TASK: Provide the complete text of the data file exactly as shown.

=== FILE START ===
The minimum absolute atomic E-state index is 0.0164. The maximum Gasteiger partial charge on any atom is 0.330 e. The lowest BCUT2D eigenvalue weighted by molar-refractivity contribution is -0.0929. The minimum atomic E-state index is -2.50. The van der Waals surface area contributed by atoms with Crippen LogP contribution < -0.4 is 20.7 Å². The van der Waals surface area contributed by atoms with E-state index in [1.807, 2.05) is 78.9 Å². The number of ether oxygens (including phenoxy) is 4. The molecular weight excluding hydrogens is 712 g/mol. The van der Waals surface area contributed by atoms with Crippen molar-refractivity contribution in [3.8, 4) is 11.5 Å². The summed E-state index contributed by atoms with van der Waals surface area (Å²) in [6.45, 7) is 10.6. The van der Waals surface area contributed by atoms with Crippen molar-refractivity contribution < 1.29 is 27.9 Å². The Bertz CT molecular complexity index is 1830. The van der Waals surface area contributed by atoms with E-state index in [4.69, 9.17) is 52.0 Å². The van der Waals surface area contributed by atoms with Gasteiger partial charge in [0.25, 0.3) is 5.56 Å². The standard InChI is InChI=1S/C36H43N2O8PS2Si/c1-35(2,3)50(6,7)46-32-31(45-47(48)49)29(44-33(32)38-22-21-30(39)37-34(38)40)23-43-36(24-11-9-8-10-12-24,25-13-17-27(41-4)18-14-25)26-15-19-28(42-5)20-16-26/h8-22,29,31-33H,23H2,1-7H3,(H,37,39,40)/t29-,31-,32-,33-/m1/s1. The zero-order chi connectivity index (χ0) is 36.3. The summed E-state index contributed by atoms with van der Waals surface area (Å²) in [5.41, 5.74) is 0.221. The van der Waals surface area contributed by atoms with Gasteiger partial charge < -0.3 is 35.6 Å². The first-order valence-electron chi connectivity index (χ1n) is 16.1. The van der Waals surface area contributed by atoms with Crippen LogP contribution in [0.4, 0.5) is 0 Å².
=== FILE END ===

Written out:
The minimum absolute atomic E-state index is 0.0164. The maximum Gasteiger partial charge on any atom is 0.330 e. The lowest BCUT2D eigenvalue weighted by molar-refractivity contribution is -0.0929. The minimum atomic E-state index is -2.50. The van der Waals surface area contributed by atoms with Crippen LogP contribution < -0.4 is 20.7 Å². The van der Waals surface area contributed by atoms with E-state index in [1.807, 2.05) is 78.9 Å². The number of ether oxygens (including phenoxy) is 4. The molecular weight excluding hydrogens is 712 g/mol. The van der Waals surface area contributed by atoms with Crippen molar-refractivity contribution in [3.8, 4) is 11.5 Å². The summed E-state index contributed by atoms with van der Waals surface area (Å²) in [6.45, 7) is 10.6. The van der Waals surface area contributed by atoms with Crippen molar-refractivity contribution < 1.29 is 27.9 Å². The Bertz CT molecular complexity index is 1830. The van der Waals surface area contributed by atoms with E-state index in [4.69, 9.17) is 52.0 Å². The van der Waals surface area contributed by atoms with Gasteiger partial charge in [0.25, 0.3) is 5.56 Å². The standard InChI is InChI=1S/C36H43N2O8PS2Si/c1-35(2,3)50(6,7)46-32-31(45-47(48)49)29(44-33(32)38-22-21-30(39)37-34(38)40)23-43-36(24-11-9-8-10-12-24,25-13-17-27(41-4)18-14-25)26-15-19-28(42-5)20-16-26/h8-22,29,31-33H,23H2,1-7H3,(H,37,39,40)/t29-,31-,32-,33-/m1/s1. The zero-order chi connectivity index (χ0) is 36.3. The summed E-state index contributed by atoms with van der Waals surface area (Å²) in [5.41, 5.74) is 0.221. The van der Waals surface area contributed by atoms with Gasteiger partial charge < -0.3 is 35.6 Å². The first-order valence-electron chi connectivity index (χ1n) is 16.1. The van der Waals surface area contributed by atoms with Crippen LogP contribution in [0.4, 0.5) is 0 Å².